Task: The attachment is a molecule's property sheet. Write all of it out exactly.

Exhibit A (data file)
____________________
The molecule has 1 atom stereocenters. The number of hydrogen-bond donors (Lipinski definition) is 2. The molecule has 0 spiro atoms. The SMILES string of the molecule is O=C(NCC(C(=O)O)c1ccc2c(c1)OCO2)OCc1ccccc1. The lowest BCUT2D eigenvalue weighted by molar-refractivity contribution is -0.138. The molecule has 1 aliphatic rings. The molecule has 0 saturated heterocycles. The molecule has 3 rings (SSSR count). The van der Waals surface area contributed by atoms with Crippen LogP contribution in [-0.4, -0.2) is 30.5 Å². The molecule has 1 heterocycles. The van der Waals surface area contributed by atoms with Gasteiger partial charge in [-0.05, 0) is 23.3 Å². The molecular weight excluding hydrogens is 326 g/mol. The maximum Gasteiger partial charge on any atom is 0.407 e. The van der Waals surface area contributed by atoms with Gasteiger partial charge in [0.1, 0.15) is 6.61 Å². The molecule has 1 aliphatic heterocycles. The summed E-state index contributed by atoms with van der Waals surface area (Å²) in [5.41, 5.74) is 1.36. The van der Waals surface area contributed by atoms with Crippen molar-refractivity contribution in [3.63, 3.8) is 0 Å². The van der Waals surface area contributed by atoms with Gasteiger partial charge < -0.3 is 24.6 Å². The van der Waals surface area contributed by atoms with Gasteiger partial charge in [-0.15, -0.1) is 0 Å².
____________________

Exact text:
The molecule has 1 atom stereocenters. The number of hydrogen-bond donors (Lipinski definition) is 2. The molecule has 0 spiro atoms. The SMILES string of the molecule is O=C(NCC(C(=O)O)c1ccc2c(c1)OCO2)OCc1ccccc1. The lowest BCUT2D eigenvalue weighted by molar-refractivity contribution is -0.138. The molecule has 1 aliphatic rings. The molecule has 0 saturated heterocycles. The molecule has 3 rings (SSSR count). The van der Waals surface area contributed by atoms with Crippen LogP contribution in [-0.4, -0.2) is 30.5 Å². The molecule has 1 heterocycles. The van der Waals surface area contributed by atoms with Gasteiger partial charge in [-0.05, 0) is 23.3 Å². The molecular weight excluding hydrogens is 326 g/mol. The maximum Gasteiger partial charge on any atom is 0.407 e. The van der Waals surface area contributed by atoms with Gasteiger partial charge in [0.1, 0.15) is 6.61 Å². The molecule has 1 aliphatic heterocycles. The summed E-state index contributed by atoms with van der Waals surface area (Å²) in [5.41, 5.74) is 1.36. The van der Waals surface area contributed by atoms with Crippen molar-refractivity contribution in [3.63, 3.8) is 0 Å². The van der Waals surface area contributed by atoms with Gasteiger partial charge < -0.3 is 24.6 Å². The van der Waals surface area contributed by atoms with Gasteiger partial charge in [-0.15, -0.1) is 0 Å².